This is the first in a four-part series on social and emotional learning (SEL) assessment by Center associate Chris Brandt and guest author Katie Buckley, Managing Director of Research & Learning at Transforming Education. Across four posts they make the argument that balanced systems of assessment must effectively support SEL and offer recommendations for how states, districts, and schools can and should support SEL in responsible and useful ways through assessment.

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Test Score Meaning Under Remote Test Administration

This is the second in a series of three posts on planning for the examination of the validity of scores collected through remote test administration. In the first post, Michelle Boyer and Leslie Keng laid out the reasons why states should be concerned about the effect of remote testing on the comparability of score meaning. In the third post in this series, we will discuss specific challenges to score interpretations for remotely-administered tests.  

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Test Score Meaning Under Remote Test Administration

This is the first in a series of three posts on planning for the examination of the validity of scores collected through remote test administration. Next up is a discussion of a framework for the types of analyses that will be useful for understanding the degree to which scores are comparable between remotely tested students and students tested in the classroom, what might be done to adjust them if they are not, and the conditions under which data can be collected to support those analyses.

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What’s Even Going On? 

As the school year gets underway, one question on everyone’s mind is: What impact will all of the disruptions have on student learning? Answering this question requires collecting data on student experiences in addition to data on student achievement. 

Data on student experiences – data that really lets us dig into what students’ day to day school lives are like –  has largely been absent from statewide collection to date.   

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Fairness in Educational Testing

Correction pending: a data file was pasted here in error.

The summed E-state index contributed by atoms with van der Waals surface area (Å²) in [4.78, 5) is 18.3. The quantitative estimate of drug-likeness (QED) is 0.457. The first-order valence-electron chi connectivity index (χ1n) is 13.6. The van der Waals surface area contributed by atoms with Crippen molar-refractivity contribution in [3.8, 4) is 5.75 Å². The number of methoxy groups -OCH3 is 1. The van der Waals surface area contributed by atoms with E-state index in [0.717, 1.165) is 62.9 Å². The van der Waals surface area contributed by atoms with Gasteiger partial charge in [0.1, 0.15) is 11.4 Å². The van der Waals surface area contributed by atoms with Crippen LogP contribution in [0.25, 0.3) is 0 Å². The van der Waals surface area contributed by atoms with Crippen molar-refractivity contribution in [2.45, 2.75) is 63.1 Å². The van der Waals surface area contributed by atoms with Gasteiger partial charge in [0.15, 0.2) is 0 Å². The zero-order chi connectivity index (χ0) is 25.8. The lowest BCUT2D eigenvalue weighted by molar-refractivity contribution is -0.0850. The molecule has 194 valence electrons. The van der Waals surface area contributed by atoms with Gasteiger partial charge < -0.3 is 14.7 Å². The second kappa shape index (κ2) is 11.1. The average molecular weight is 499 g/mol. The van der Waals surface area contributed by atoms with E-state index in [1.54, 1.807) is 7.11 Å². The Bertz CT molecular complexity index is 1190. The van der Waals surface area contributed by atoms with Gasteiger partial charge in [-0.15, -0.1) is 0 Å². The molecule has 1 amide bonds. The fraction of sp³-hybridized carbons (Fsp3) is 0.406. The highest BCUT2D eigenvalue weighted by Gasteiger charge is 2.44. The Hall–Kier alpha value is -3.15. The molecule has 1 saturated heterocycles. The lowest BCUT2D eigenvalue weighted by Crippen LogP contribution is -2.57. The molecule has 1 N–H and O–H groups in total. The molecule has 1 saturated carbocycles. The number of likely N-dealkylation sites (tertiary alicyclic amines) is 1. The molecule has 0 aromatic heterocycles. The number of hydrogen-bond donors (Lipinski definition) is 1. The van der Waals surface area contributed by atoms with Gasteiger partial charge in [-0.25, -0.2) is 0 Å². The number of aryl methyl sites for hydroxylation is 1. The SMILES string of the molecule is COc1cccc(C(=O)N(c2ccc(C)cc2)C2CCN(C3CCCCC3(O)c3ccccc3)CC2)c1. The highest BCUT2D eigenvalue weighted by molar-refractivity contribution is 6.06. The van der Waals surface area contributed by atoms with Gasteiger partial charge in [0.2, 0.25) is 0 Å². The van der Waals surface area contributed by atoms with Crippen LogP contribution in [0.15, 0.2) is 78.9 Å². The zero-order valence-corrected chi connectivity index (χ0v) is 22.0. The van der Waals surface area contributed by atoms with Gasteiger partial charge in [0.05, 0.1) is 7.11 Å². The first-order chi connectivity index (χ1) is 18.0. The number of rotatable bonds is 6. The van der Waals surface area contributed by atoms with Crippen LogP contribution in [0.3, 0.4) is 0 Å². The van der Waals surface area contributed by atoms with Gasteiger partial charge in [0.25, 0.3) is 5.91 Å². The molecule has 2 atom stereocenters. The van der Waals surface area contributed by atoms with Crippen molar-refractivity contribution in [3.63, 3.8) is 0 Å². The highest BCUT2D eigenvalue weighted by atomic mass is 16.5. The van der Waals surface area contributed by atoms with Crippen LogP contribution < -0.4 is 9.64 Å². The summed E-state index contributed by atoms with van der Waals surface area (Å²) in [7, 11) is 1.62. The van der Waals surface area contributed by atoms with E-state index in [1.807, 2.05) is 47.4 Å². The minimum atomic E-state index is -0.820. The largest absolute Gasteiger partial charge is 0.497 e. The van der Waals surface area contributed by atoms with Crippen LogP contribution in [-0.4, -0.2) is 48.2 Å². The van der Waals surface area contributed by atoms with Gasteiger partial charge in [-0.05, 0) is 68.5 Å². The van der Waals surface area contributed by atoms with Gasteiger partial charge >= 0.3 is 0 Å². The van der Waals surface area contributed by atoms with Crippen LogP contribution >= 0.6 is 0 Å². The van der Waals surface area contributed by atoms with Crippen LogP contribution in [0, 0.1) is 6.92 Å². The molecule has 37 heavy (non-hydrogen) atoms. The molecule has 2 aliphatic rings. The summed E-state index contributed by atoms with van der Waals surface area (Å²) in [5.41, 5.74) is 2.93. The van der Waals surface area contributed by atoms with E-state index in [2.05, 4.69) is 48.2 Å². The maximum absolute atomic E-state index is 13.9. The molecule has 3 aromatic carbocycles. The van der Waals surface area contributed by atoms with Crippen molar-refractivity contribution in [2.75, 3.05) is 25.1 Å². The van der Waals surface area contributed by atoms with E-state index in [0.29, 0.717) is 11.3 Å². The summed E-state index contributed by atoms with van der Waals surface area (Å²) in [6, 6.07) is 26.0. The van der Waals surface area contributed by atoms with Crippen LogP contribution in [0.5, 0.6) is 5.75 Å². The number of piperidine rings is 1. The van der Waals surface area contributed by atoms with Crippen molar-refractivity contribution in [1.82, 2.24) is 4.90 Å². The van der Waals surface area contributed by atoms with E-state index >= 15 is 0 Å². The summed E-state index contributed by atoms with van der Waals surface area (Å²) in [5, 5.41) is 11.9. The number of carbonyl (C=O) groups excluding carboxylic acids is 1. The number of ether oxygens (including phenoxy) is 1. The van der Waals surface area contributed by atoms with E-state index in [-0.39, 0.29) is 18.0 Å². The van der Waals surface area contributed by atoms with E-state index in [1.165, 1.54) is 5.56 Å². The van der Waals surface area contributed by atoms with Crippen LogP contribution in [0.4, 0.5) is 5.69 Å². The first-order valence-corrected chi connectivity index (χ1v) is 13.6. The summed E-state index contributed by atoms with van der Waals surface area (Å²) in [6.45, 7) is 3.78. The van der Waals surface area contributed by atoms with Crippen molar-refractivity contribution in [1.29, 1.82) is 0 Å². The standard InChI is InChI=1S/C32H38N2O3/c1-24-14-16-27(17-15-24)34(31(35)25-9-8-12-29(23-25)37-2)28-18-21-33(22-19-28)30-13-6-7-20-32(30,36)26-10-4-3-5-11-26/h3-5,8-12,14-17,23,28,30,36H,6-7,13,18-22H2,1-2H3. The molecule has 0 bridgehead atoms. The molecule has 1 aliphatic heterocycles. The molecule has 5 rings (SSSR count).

What is fairness in educational testing? 

New & Noteworthy

Recent Centerline Blog Posts

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Educating Pablo: A Play About Through Course Assessment Systems

Various states have advanced through-course proposals, in which states administer tests throughout the year rather than only once at the end. Some of these proposals come through the Innovative Assessment Demonstration Authority (IADA). Others are externally funded initiatives or proposed as a one-time spring 2021 replacement for traditional end-of-year state tests.

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It Might Just be a Pile of Bricks! 

“…a collection of assessments does not entail a system any more than a pile of bricks entails a house.” Coladarci (2002)

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Implementing an Innovative State Assessment System While We’re Still Building It: 

One definition of insanity is doing the same thing over and over again, and yet expecting different results. Recently, I have been thinking about how this adage applies to innovative state assessment systems—those systems states are developing that offer new ways of measuring student proficiency for use in state accountability systems. I have concluded that one of the reasons that successful innovation in state assessment systems has been so rare is that we continue to ask states to implement innovative assessment systems before the state or the system is ready.